Immigrants to Canada

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Immigration Report of 1848

The following information was extracted from the British Parliamentary Papers, 1849, Session I, XXXVIII.

Enclosure in No. 1.

Summary of Chief Emigration Agent's Returns of Emigrants arrived at Ports of Quebec and Montreal.

From May 26 to June 17, 1848

Steerage Infants Cabin Total
From England 725 33 21 779
" Ireland 3,678 165 45 3,888
" Scotland 89 4 15 108
" Jersey 12 - 10 22
" Germany 415 15 - 430
" Lower Ports 172 2 4 178
  5,091 219 95 5,405
Previously reported 5,902 315 226 6,443
  10,993 534 321 11,848
To same period last year 21,553 1,438 56 23,047
Decrease in 1848 10,560 904 - 11,199

From June 17 to June 24, 1848

Steerage Infants Cabin Total
From Ireland 1,313 62 10 1,385
" Germany 306 17 3 326
" Lower Ports 37 3 - 40
  1,656 82 13 1,751
Previously reported 10,993 534 321 11,848
  12,649 616 334 13,599
To same period last year 28,830 1,910 95 30,835
Decrease in 1848 16,181 1,294 - 17,236

From June 24 to June 30, 1848

Steerage Infants Cabin Total
From England 496 20 18 534
" Ireland 927 48 8 983
" Scotland 399 10 - 409
" Germany 396 19 - 415
" Lower Ports 141 - - 141
  2,359 97 26 2,482
Previously reported 12,649 616 334 13,599
  15,008 713 360 16,081
To same period last year 36,579 2,386 130 39,095
Decrease in 1848 21,571 1,673 - 23,014

From June 30 to July 8, 1848

Steerage Infants Cabin Total
From England - - 8 8
" Ireland 1,307 49 14 1,370
" Scotland 321 14 12 347
" Germany 108 1 - 109
" Lower Ports 16 - - 16
  1,752 64 34 1,850
Previously reported 15,008 713 360 16,081
  16,769 777 394 17,931
To same period last year 45,608 2,868 192 48,668
Decrease in 1848 28,848 2,091 - 30,737

Gross Population of the Province of Canada West at several periods since 1824, taken from the printed Parliamentary Returns.

1824 151,097
1825 158,027
1830 210,437
1832 261,060
1834 320,692
1836 372,502
1839 407,515
1841 465,357
1842 486,055
1848 714,964

Previous to the year 1842 the census of Upper Canada was taken yearly, at the same time with the other assessments.

(No. 138.) No. 6

Copy of a Despatch from Governor-General the Earl of Elgin and Kincardine to Earl Grey.

Government House, Montreal, Nov. 13, 1848.
(Received December 5, 1848.)
My Lord,
I have the honour to transmit herewith a Return by the Chief Emigrant Agent of the Immigrants who arrived at Quebec from the 1st to the 31st of October last. The remarks appended to this return contain, as your Lordship will observe, some very severe reflections on the conduct of Captain McFie, of the brig "Ann," of Limerick, supported by affidavits. With the view of supplying your Lordship with all the information which I could procure on the case, I directed Mr. Buchanan to report whether he knew what had become of the captain, and whether any counter-statement respecting the occurrences in question had been made in his behalf. I enclose the copy of a letter written by him in reply to this inquiry.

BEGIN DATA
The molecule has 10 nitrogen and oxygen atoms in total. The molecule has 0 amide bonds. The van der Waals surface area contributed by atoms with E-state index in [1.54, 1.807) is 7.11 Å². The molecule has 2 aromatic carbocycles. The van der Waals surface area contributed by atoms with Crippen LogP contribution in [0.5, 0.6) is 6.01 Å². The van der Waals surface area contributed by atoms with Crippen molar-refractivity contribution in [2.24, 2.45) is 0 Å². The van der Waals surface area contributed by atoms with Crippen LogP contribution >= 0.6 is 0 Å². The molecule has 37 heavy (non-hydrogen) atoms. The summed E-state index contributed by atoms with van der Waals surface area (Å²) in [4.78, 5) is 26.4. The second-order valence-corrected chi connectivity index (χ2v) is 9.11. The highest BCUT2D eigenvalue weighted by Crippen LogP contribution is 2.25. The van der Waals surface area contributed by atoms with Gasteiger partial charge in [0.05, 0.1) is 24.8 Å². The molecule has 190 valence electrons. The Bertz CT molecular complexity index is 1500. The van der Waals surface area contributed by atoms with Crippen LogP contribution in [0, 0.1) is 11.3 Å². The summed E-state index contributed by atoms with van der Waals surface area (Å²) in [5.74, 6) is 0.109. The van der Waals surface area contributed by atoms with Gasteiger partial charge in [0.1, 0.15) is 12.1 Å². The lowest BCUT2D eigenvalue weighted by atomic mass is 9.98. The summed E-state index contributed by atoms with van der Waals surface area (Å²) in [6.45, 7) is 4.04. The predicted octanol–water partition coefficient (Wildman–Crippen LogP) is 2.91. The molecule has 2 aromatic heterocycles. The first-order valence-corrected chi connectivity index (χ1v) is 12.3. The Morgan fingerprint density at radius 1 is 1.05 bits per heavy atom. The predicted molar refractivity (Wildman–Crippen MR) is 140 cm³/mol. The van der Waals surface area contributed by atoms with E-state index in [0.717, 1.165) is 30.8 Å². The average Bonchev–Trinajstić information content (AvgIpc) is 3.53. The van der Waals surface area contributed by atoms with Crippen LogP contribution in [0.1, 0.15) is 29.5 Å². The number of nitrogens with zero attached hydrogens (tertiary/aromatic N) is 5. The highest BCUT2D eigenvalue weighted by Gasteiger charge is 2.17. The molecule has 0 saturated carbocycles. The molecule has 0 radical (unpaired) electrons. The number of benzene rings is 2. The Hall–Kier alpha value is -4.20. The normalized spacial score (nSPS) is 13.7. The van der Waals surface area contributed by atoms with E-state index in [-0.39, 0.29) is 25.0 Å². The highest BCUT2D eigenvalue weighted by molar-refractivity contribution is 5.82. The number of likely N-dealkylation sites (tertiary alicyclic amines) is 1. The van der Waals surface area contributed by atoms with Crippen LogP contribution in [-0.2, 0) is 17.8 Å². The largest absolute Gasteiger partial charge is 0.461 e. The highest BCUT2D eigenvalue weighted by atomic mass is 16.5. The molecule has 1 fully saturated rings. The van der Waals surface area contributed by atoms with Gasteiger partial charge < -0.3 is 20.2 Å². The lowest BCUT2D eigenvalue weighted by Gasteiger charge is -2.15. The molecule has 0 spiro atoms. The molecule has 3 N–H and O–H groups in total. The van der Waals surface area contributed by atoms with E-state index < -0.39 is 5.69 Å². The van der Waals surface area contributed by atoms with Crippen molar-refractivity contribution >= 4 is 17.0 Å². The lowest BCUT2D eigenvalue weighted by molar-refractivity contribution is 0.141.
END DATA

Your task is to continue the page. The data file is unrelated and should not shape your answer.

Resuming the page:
I have, &c.,
(Signed) Elgin and Kincardine.
The Right Hon. Earl Grey,
&c. &c. &c.

Enclosure 2 in No. 6.

Extract of Remarks accompanying Chief Agent's Return for 31st October.

The "Princess Royal" and the "William" brought up the passengers per "Ann," from Limerick, taken from that vessel on the 23rd September, after she had been run foul of by the barque "Hampton," a homeward-bound vessel, near the island of Anticoste. These poor people arrived here with the loss of every article of clothing excepting what they had on their backs; and, from the statement made b them, I deemed it desirable that it should be supported by affidavits; two of which I herewith enclose, made by four of the passengers, being three who escaped on board the "Hampton," and one who came up in the "Princess Royal." From the statement made by these parties upon oath, as well as by the passengers generally, the conduct of the master of the "Ann," Captain McFie, is open to the severest censure; and there appears little doubt but that his desertion of the vessel has caused these poor people the loss of all their little property, as it does not appear that he made any attempt to ascertain the extent of the injury which his vessel had sustained; or, when an opportunity offered the next day, did he use the necessary exertion to regain his vessel and to attend to the lives and property of the unfortunate passengers who had been entrusted to his care.

It appears from the reports of several vessels which have arrived since at this port, that they fell in with the wreck of the "Ann" in the same state as when abandoned; and, by an extract from a Boston paper, it appears that the wreck was seen on the 3rd ult., 10 days after being abandoned, 30 miles N.W. from Cape George, Nova Scotia, apparently tight.